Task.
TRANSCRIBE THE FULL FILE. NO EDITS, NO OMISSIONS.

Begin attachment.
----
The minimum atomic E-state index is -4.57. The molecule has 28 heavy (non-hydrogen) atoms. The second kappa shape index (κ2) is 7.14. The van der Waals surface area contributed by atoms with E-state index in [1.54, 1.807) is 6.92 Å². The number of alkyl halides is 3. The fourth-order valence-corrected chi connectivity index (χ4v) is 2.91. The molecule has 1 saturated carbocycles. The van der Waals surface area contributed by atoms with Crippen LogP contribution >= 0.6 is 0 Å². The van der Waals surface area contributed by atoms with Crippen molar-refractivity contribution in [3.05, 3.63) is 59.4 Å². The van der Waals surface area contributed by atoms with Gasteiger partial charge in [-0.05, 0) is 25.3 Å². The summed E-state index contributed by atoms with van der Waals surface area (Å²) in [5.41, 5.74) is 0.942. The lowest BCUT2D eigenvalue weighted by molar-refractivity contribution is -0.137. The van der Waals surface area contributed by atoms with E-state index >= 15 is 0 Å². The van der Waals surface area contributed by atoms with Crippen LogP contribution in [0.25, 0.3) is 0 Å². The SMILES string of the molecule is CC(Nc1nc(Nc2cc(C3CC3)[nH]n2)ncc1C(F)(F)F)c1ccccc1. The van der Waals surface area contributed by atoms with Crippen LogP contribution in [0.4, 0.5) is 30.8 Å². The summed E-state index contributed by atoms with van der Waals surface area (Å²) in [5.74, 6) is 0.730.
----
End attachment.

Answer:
The minimum atomic E-state index is -4.57. The molecule has 28 heavy (non-hydrogen) atoms. The second kappa shape index (κ2) is 7.14. The van der Waals surface area contributed by atoms with E-state index in [1.54, 1.807) is 6.92 Å². The number of alkyl halides is 3. The fourth-order valence-corrected chi connectivity index (χ4v) is 2.91. The molecule has 1 saturated carbocycles. The van der Waals surface area contributed by atoms with Crippen LogP contribution >= 0.6 is 0 Å². The van der Waals surface area contributed by atoms with Crippen molar-refractivity contribution in [3.05, 3.63) is 59.4 Å². The van der Waals surface area contributed by atoms with Gasteiger partial charge in [-0.05, 0) is 25.3 Å². The summed E-state index contributed by atoms with van der Waals surface area (Å²) in [5.41, 5.74) is 0.942. The lowest BCUT2D eigenvalue weighted by molar-refractivity contribution is -0.137. The van der Waals surface area contributed by atoms with E-state index >= 15 is 0 Å². The van der Waals surface area contributed by atoms with Crippen LogP contribution in [0.25, 0.3) is 0 Å². The SMILES string of the molecule is CC(Nc1nc(Nc2cc(C3CC3)[nH]n2)ncc1C(F)(F)F)c1ccccc1. The van der Waals surface area contributed by atoms with Crippen LogP contribution in [0.4, 0.5) is 30.8 Å². The summed E-state index contributed by atoms with van der Waals surface area (Å²) in [5.74, 6) is 0.730.